- Iranian arms shipments, missile program alarm U.S. allies
- Disputes between U.S. and Arab states `overblown,' Obama says
President Barack Obama said that the U.S. would help Persian Gulf Arab states wary of rising Iranian influence in the Mideast to improve their military capabilities and adapt their economies to lower oil prices.
"None of our nations have an interest in conflict with Iran," Obama said in a statement in Riyadh, at a summit of six Arab countries including Saudi Arabia.
The U.S. and members of the Gulf Cooperation Council announced on Thursday modest steps to strengthen regional security, including increased cooperation on cybersecurity and ballistic missile defenses. The agreement is an attempt to reassure Gulf Arab leaders that the U.S. is not improving ties with Iran at their expense or withdrawing from regional relationships.
Obama called disagreements between the U.S. and its Arab allies "overblown," in a news conference after his statement, and said last year’s international deal with Iran to limit its nuclear program would not have been achieved without the cooperation council’s support. The world’s largest economy is also weaning itself from Mideast oil, raising questions about the value of continued U.S. intervention in the region.
"When we entered into negotiations with Iran on the nuclear deal there was concern that in the interest of getting a deal done we would somehow look the other way with respect to other destabilizing activities," Obama said in the news conference.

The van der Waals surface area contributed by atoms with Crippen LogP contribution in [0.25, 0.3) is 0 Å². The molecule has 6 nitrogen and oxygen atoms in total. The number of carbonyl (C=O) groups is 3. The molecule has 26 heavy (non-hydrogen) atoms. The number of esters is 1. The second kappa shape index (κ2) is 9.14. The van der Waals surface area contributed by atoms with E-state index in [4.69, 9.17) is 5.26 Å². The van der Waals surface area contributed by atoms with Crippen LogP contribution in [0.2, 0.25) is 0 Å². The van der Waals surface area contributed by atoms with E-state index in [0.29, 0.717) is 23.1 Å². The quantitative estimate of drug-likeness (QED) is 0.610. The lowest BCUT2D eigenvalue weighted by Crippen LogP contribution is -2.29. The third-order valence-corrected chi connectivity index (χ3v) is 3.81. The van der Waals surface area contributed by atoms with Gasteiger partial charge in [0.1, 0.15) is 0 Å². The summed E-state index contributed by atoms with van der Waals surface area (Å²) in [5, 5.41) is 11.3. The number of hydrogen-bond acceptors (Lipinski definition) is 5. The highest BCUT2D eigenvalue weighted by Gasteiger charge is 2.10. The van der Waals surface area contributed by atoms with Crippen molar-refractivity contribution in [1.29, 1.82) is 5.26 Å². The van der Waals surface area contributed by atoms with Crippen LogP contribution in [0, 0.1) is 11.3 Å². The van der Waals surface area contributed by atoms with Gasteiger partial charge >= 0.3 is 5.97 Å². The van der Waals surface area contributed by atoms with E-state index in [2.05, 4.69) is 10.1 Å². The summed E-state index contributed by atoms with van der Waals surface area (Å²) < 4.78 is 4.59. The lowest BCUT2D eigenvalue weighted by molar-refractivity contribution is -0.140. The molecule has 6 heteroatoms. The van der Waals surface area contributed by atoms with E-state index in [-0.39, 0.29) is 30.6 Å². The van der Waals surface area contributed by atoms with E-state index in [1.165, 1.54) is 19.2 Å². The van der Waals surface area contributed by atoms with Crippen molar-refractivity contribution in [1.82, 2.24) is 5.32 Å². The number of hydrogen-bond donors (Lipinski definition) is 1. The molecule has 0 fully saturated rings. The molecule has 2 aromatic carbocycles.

"We recognize collectively that we continue to have serious concerns about Iranian behavior," Obama said in his statement, including "illegal" arms shipments to Syria and a ballistic missile program it continues to develop despite the nuclear deal.
In interviews published this month by The Atlantic magazine, the president complained about U.S. allies he called "free riders" who he believes don’t contribute enough to international military and humanitarian missions. Many people in Saudi Arabia, including members of the royal family, interpreted the remark as a reference to their country. Obama also said the Saudis must "share" their region with Iran, and was reported describing the U.S. relationship with the kingdom as "complicated."
U.S. officials said Obama did not apologize for his remarks in a candid meeting with Saudi Arabia’s King Salman on Wednesday. The aides described the discussion as productive, and said disagreements with the Saudis over Iran and the use of military force in the region were minor.
On Thursday, Obama said new agreements on maritime and special operation capabilities would provide substantive support to the Gulf states, including Kuwait, Qatar, Bahrain, the United Arab Emirates and Oman.
The countries pledged to help rebuild infrastructure in areas of Iraq reclaimed from Islamic State. Declining oil prices have limited Iraq’s ability both to fight the militant group and rebuild in areas it has occupied. Obama said the U.S. would begin a "new high-level economic dialogue" with the Arab states to discuss their adjustment to lower oil prices.
The president also said that he and his Gulf counterparts had discussed how to best take advantage of fragile cease-fires in Yemen and Syria. Civil wars in the two countries are to some extent proxy battles between Saudi Arabia and Iran, which back opposite sides. The U.S. hopes that Saudi Arabia and other Gulf states can contribute more resources to the fight against Islamic State as the war in Yemen winds down.
The Syrian cease-fire is "under tremendous strain including continued violations" by the government of Syrian president Bashar al-Assad, Obama said.